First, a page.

Ask someone to name a photo editor, and it's likely that Photoshop will be the name that leaves their lips. Such is the power of Adobe's image manipulation software that it has not only become an industry-standard tool, it has become a verb – much to the chagrin of Adobe. With nearly 30 years of history behind it, Photoshop has grown immensely, and there really is little it can't do in the right hands. But while the software is almost unbelievably powerful, it is not necessarily for everyone.
GIMP is frequently touted as the free alternative to Photoshop, but does it really stand up to this comparison? We compare the two programs to find out.
GIMP vs Photoshop: the basics
There are a couple of hurdles to overcome if you want to get on the Photoshop wagon, and the first is the price. This is not a cheap piece of software by any stretch of the imagination; it is a professional-level tool, and it has a price tag that reflects this. Secondly, there is the learning curve. Photoshop isn't a program you just jump into and are immediately producing incredible results – although there are a number of automated and semi-automated tools to help you. People dedicate entire careers to mastering Adobe's famous software, and to get the most out of it you really have to be willing to put in the hours.
That's not to say that GIMP is a simple piece of software by any means. In the right hands GIMP can do most of what Photoshop is capable of. It may do things in a slightly different way, it may not be quite as refined, and it may take a little more legwork, but if you know where to look, you have powerful arsenal of tools at your disposal.
Both GIMP and Photoshop have a great deal to offer, and this means their interfaces are littered with buttons, windows, toolbars and menus – to the point that it can be a little overwhelming. Thankfully, both offer the option of reining things in a little and hiding at least some of the tools you either don’t use very often or don’t need at all. GIMP has evolved in recent years from a multi-windowed interface to a more familiar (for Windows users, at least) single window look.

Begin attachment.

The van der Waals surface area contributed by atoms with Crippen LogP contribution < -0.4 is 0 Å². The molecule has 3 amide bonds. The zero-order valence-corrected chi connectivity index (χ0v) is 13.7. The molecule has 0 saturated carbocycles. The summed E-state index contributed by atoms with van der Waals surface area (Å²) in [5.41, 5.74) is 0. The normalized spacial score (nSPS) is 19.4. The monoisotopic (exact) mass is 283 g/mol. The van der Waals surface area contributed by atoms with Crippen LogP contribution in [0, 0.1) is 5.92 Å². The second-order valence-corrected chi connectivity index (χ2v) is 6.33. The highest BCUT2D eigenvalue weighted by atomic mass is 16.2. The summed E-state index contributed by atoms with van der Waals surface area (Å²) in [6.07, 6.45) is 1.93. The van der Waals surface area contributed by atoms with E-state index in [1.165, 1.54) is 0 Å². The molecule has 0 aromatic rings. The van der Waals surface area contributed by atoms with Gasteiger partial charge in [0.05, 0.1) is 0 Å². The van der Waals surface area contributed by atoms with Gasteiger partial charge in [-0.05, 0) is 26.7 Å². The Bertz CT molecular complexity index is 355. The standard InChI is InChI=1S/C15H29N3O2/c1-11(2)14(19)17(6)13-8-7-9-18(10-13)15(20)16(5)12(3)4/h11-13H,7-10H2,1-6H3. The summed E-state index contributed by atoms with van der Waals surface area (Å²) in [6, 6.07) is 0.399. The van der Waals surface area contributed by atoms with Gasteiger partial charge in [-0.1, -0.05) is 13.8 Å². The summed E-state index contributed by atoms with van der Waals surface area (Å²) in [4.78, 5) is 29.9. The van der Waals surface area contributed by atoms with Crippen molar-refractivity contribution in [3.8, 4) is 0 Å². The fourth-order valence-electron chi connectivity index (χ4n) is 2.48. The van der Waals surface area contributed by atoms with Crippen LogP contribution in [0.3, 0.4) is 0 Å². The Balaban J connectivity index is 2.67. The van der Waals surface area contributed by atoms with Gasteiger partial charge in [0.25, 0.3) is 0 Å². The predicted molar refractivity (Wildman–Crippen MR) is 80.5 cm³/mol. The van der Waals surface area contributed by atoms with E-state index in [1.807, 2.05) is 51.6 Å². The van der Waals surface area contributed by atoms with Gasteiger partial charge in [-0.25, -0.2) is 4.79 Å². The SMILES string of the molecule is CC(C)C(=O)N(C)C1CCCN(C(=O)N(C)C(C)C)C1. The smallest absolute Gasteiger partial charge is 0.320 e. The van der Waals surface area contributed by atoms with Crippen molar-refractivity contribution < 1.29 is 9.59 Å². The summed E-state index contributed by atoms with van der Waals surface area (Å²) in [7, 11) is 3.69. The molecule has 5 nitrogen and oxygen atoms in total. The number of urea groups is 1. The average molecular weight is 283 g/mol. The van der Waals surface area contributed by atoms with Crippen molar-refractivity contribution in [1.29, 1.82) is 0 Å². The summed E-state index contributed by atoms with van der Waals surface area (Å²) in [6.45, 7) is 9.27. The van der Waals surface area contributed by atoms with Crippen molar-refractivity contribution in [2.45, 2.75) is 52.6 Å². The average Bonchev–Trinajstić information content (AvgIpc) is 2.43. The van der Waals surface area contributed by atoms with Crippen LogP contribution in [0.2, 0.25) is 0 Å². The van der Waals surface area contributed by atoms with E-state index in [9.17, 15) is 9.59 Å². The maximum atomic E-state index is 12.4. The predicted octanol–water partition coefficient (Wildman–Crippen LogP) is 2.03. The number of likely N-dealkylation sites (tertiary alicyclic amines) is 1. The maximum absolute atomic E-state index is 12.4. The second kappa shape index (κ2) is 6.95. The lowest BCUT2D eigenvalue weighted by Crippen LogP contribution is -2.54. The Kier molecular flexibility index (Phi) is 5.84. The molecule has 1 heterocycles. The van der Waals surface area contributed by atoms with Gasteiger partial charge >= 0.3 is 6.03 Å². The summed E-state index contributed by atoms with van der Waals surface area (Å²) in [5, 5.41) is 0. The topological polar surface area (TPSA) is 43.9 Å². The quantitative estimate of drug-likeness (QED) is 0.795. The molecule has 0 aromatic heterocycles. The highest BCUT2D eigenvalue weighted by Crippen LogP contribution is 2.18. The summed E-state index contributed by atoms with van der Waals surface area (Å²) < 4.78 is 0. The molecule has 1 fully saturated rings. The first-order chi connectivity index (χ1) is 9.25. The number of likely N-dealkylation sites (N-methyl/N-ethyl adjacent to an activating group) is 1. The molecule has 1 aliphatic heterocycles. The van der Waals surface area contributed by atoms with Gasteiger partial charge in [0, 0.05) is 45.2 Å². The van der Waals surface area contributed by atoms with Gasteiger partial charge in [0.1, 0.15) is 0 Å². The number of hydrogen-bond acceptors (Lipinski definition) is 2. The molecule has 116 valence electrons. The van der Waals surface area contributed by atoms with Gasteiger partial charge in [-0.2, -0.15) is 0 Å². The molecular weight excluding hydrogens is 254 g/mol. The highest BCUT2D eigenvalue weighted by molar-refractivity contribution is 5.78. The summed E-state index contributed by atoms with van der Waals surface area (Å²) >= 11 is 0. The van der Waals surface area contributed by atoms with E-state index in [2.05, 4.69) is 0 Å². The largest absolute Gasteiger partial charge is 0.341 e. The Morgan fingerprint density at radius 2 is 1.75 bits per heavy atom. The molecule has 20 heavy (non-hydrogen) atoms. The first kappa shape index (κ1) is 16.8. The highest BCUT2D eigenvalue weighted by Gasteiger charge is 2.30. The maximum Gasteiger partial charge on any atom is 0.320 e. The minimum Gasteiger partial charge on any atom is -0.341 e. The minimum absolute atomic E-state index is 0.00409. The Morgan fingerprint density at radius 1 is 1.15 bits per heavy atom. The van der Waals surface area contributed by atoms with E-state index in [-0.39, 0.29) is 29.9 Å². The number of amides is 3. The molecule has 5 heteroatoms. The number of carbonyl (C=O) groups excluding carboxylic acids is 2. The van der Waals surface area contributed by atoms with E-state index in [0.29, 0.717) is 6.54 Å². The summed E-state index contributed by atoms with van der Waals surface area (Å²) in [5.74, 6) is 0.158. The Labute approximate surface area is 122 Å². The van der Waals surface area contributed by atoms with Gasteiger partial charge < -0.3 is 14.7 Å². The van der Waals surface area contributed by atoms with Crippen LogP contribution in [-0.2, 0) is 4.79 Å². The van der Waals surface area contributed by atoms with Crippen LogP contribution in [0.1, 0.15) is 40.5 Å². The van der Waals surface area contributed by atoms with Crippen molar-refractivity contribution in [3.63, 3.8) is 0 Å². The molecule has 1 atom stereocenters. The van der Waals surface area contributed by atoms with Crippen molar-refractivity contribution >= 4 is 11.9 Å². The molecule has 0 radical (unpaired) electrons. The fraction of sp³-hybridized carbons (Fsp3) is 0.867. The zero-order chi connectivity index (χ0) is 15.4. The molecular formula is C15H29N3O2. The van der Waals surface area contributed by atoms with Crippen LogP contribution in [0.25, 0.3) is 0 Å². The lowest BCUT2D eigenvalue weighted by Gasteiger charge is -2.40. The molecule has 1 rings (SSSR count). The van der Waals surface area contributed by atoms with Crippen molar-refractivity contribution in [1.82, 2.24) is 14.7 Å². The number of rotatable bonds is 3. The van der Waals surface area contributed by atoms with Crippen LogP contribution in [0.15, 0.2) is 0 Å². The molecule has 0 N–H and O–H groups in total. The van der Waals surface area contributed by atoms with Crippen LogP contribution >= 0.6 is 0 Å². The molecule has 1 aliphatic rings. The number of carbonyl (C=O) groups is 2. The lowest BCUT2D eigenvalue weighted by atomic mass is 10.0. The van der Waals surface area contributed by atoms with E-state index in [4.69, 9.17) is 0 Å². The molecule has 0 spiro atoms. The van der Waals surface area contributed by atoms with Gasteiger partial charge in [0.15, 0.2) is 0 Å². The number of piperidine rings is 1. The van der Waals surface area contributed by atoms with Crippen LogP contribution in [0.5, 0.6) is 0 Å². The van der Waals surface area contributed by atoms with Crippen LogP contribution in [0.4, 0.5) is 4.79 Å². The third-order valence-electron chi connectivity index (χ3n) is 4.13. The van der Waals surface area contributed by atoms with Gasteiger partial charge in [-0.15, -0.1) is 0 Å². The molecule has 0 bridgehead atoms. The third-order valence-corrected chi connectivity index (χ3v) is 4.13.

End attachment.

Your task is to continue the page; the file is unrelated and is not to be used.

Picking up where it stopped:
With both programs, you will need to spend time not only learning what all of the tool do, but where you can find them. In fact, this can be half of the battle with using Photoshop or GIMP – knowing where to find the tools you are trying to use! As you become more familiar with the layout of the options, you'll find that your workflow improves and you'll also have more time to experiment rather than just sticking with the tools and options you know already.
Neither Photoshop nor GIMP skimp on features. The chances are that – unless you're a designer or a very serious hobbiest – you simply won't use half of what's on offer in each of them. Photoshop has just about every tool imaginable, and GIMP does a very good job of trying to replicate its selection. However, the free program simply does not manage to life up to the capabilities of Photoshop. While GIMP has a healing brush tool, Photoshop has no fewer than three healing tools. This isn't to say that you won’t be able to get the same results in GIMP, just that you will have to do a little more manual work to do so.